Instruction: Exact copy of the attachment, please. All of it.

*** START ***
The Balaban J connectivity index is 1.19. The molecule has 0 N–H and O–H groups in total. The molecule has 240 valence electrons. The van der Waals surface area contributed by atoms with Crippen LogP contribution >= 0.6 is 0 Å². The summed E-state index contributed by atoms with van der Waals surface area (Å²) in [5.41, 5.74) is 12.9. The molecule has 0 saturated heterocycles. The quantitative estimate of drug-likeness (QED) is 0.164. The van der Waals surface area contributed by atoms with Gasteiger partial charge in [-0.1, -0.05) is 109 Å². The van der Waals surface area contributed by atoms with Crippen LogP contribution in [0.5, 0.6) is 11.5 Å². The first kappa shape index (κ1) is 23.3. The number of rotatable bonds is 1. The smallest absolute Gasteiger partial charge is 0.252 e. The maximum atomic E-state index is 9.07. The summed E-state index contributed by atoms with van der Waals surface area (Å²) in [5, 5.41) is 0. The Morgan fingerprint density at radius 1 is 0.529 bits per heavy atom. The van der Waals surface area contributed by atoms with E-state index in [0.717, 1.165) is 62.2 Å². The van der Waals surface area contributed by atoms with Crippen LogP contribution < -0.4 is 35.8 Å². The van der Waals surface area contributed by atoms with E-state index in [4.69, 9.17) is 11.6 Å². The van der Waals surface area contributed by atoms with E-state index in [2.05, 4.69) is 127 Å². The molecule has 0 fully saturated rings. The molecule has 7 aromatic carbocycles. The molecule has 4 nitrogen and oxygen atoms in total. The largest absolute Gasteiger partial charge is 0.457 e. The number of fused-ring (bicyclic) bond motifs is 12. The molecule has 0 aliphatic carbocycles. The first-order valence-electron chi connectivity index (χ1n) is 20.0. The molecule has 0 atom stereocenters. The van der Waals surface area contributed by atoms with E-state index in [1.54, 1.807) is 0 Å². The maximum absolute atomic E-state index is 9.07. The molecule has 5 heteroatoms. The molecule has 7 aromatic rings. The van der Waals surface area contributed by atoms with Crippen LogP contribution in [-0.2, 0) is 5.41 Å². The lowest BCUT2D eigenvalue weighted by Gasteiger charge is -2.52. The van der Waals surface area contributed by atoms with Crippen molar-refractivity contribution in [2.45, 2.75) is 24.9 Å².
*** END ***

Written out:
The Balaban J connectivity index is 1.19. The molecule has 0 N–H and O–H groups in total. The molecule has 240 valence electrons. The van der Waals surface area contributed by atoms with Crippen LogP contribution >= 0.6 is 0 Å². The summed E-state index contributed by atoms with van der Waals surface area (Å²) in [5.41, 5.74) is 12.9. The molecule has 0 saturated heterocycles. The quantitative estimate of drug-likeness (QED) is 0.164. The van der Waals surface area contributed by atoms with Gasteiger partial charge in [-0.1, -0.05) is 109 Å². The van der Waals surface area contributed by atoms with Crippen LogP contribution in [0.5, 0.6) is 11.5 Å². The first kappa shape index (κ1) is 23.3. The number of rotatable bonds is 1. The smallest absolute Gasteiger partial charge is 0.252 e. The maximum atomic E-state index is 9.07. The summed E-state index contributed by atoms with van der Waals surface area (Å²) in [5, 5.41) is 0. The Morgan fingerprint density at radius 1 is 0.529 bits per heavy atom. The van der Waals surface area contributed by atoms with E-state index in [0.717, 1.165) is 62.2 Å². The van der Waals surface area contributed by atoms with Crippen LogP contribution < -0.4 is 35.8 Å². The van der Waals surface area contributed by atoms with E-state index in [4.69, 9.17) is 11.6 Å². The van der Waals surface area contributed by atoms with E-state index in [2.05, 4.69) is 127 Å². The molecule has 0 fully saturated rings. The molecule has 7 aromatic carbocycles. The molecule has 4 nitrogen and oxygen atoms in total. The largest absolute Gasteiger partial charge is 0.457 e. The number of fused-ring (bicyclic) bond motifs is 12. The molecule has 0 aliphatic carbocycles. The first-order valence-electron chi connectivity index (χ1n) is 20.0. The molecule has 0 atom stereocenters. The van der Waals surface area contributed by atoms with E-state index in [1.54, 1.807) is 0 Å². The maximum absolute atomic E-state index is 9.07. The molecule has 5 heteroatoms. The molecule has 7 aromatic rings. The van der Waals surface area contributed by atoms with Crippen LogP contribution in [-0.2, 0) is 5.41 Å². The lowest BCUT2D eigenvalue weighted by Gasteiger charge is -2.52. The van der Waals surface area contributed by atoms with Crippen molar-refractivity contribution in [2.45, 2.75) is 24.9 Å².